I swear I'm not making this up.

I had just finished reading a story about the media going overboard about missing young white women when I turned on the set and saw . . . a cable story about the missing young white woman in Aruba.

It does seem, tragically, that there's a seemingly endless supply of them, and that, equally tragically, television is addicted to them.

I've fulminated on this subject before, but I've got to say, when you look at which missing-persons stories get heavily covered (female, white, usually middle class) and those that don't, it's hard to avoid the conclusion that selective news judgment is at work.

If there's a logical explanation for this, I've yet to hear it. And after JonBenet Ramsey, Chandra Levy, Elizabeth Smart, Jennifer Wilbanks, Natalee Holloway, etc., the pattern is unmistakable. In fact, I tried to look for stories about Holloway for the past month and Nexis interrupted my search, saying it would return more than 1,000 documents.

Here's the USA Today piece by Mark Memmott | http://www.usatoday.com/news/nation/2005-06-15-missing-minorities_x.htm that got me thinking anew about this:

"Tamika Huston's family reported her missing a year ago this week.

"When police in Spartanburg, S.C., began investigating the 24-year-old woman's disappearance, her loved ones swung into action. They distributed fliers, held news conferences and set up a Web site. Huston's story became a cause celebre in the local media.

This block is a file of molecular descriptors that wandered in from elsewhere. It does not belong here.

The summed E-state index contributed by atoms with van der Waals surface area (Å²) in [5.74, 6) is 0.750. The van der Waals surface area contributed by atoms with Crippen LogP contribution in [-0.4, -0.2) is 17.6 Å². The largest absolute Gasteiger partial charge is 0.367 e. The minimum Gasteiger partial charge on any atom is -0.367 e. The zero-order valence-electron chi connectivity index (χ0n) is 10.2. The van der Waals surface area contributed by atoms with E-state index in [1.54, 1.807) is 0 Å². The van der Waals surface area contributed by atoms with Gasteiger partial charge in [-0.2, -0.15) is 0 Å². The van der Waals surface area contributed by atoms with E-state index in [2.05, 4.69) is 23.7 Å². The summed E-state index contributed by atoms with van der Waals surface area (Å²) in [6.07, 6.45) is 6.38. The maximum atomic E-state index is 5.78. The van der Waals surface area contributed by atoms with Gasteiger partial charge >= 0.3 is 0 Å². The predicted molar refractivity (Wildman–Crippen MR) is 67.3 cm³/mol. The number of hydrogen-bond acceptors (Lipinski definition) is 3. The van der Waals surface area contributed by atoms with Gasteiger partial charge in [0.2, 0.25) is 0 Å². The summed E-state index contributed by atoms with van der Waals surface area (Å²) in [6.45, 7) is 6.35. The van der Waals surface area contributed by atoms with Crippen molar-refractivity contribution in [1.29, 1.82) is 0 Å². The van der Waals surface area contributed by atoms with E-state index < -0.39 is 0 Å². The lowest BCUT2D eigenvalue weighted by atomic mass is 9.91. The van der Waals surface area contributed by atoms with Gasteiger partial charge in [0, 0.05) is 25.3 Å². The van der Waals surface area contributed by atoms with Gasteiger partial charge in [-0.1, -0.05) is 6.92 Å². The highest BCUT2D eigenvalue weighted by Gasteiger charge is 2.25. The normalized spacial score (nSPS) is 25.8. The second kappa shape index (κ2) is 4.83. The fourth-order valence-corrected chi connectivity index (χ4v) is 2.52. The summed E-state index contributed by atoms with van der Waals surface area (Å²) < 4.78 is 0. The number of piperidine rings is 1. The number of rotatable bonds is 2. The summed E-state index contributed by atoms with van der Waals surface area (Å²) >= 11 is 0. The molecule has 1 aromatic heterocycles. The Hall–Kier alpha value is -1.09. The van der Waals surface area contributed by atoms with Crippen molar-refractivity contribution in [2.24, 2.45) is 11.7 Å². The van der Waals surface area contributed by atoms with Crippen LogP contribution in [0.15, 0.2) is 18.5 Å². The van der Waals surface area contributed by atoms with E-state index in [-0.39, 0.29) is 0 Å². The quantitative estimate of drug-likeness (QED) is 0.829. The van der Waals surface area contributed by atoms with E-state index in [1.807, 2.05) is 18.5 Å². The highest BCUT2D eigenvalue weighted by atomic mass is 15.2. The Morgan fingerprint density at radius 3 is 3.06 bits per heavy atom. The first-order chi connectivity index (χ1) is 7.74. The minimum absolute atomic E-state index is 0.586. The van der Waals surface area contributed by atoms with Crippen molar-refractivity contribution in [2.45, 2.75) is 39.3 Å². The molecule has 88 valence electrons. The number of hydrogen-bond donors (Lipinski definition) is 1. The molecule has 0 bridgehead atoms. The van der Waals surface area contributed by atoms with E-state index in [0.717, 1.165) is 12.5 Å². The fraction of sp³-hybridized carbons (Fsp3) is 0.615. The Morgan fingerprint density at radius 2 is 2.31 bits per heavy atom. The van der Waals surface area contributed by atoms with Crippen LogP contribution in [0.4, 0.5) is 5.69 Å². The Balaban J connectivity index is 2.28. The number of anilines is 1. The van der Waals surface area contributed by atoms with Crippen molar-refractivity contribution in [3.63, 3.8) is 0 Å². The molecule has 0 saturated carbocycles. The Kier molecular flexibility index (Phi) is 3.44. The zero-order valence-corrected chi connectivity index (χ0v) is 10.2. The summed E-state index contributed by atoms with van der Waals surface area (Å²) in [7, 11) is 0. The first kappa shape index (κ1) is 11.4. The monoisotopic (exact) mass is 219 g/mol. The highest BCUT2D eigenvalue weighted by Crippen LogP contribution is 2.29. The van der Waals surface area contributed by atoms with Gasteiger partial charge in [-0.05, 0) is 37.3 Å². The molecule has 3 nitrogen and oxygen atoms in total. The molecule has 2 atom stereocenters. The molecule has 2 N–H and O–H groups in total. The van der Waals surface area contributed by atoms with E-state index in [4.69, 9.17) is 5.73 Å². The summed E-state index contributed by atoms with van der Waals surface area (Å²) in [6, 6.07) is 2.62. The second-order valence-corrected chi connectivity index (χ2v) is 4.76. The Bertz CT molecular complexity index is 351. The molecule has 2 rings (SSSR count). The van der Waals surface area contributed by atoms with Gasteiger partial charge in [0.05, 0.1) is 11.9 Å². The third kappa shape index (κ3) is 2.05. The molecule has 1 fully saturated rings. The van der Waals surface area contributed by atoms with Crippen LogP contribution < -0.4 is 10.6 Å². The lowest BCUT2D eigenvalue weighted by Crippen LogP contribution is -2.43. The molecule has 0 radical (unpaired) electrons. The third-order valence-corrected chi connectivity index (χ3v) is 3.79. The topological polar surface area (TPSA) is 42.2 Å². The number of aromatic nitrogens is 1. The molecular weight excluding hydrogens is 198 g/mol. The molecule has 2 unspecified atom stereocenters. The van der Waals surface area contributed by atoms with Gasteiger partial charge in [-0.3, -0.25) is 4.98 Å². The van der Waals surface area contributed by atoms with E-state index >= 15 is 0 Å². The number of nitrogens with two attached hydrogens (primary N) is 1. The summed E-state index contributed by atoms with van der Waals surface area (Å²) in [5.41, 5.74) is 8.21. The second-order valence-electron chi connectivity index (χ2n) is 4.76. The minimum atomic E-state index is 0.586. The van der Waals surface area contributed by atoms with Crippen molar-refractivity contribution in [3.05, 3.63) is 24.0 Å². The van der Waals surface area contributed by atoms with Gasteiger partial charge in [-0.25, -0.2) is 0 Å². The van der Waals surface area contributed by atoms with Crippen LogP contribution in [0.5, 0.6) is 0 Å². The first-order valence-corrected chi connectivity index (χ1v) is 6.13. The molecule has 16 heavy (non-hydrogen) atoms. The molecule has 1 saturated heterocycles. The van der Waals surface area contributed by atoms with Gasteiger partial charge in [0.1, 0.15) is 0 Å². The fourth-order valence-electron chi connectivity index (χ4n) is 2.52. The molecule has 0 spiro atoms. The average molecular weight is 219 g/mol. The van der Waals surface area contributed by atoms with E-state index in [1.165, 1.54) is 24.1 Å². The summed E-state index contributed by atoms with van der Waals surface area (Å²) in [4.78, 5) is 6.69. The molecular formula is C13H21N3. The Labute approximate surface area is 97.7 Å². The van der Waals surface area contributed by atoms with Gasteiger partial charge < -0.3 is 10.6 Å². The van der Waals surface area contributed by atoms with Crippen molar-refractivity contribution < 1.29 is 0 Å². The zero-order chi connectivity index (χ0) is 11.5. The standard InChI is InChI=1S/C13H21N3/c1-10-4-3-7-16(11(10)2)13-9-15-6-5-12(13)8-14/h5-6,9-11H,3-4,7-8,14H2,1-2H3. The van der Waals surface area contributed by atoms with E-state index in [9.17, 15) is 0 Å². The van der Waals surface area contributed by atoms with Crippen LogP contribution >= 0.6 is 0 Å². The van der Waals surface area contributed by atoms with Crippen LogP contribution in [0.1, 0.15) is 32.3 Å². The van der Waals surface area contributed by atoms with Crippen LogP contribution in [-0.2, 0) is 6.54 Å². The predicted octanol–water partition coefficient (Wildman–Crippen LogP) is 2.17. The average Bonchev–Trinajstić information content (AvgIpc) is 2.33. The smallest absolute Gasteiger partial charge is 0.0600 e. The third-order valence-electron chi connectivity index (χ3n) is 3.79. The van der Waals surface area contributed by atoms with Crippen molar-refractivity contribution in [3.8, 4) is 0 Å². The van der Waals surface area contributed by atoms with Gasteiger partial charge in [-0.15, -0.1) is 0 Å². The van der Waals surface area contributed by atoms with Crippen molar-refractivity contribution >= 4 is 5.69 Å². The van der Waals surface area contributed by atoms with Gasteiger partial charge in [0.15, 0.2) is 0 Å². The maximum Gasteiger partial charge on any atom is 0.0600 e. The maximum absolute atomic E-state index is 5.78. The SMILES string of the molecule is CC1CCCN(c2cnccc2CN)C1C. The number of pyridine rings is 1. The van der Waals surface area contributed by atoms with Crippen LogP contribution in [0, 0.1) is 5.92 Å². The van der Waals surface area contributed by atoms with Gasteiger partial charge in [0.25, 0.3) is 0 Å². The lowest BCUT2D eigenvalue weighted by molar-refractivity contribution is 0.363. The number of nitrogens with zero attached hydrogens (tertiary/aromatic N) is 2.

"Huston lived alone and obviously hadn't been home for days, if not a week or two. Her dog, Macy, had given birth to puppies.

"Rebkah Howard, Huston's aunt and a public relations professional in Miami, tried to get the national media interested in the case. 'I spent three weeks calling the cable networks, calling newspapers -- even yours,' Howard said this week.

"Not much happened.

"Last August, Fox News Channel's On the Record with Greta Van Susteren briefly noted Huston's disappearance. Fox network's America's Most Wanted did a story about the case in March (it will be repeated this Saturday). National Public Radio did a report last month that, like this story, focused on the lack of interest in Huston's case.

"Now, the disappearance of Alabama high school student Natalee Holloway, 18, in Aruba is getting lots of airtime on the cable news networks and morning news shows. Those networks, which drive such stories, are being asked a tough question: Do they care only about missing white women? . . .

"Tamika Huston is black."

Here are some useful statistics from an AP report:

"Most of the missing adults tracked by the FBI are men. More than one-in-five of those abducted or kidnapped are black. But you might not get that impression from the news media. . . .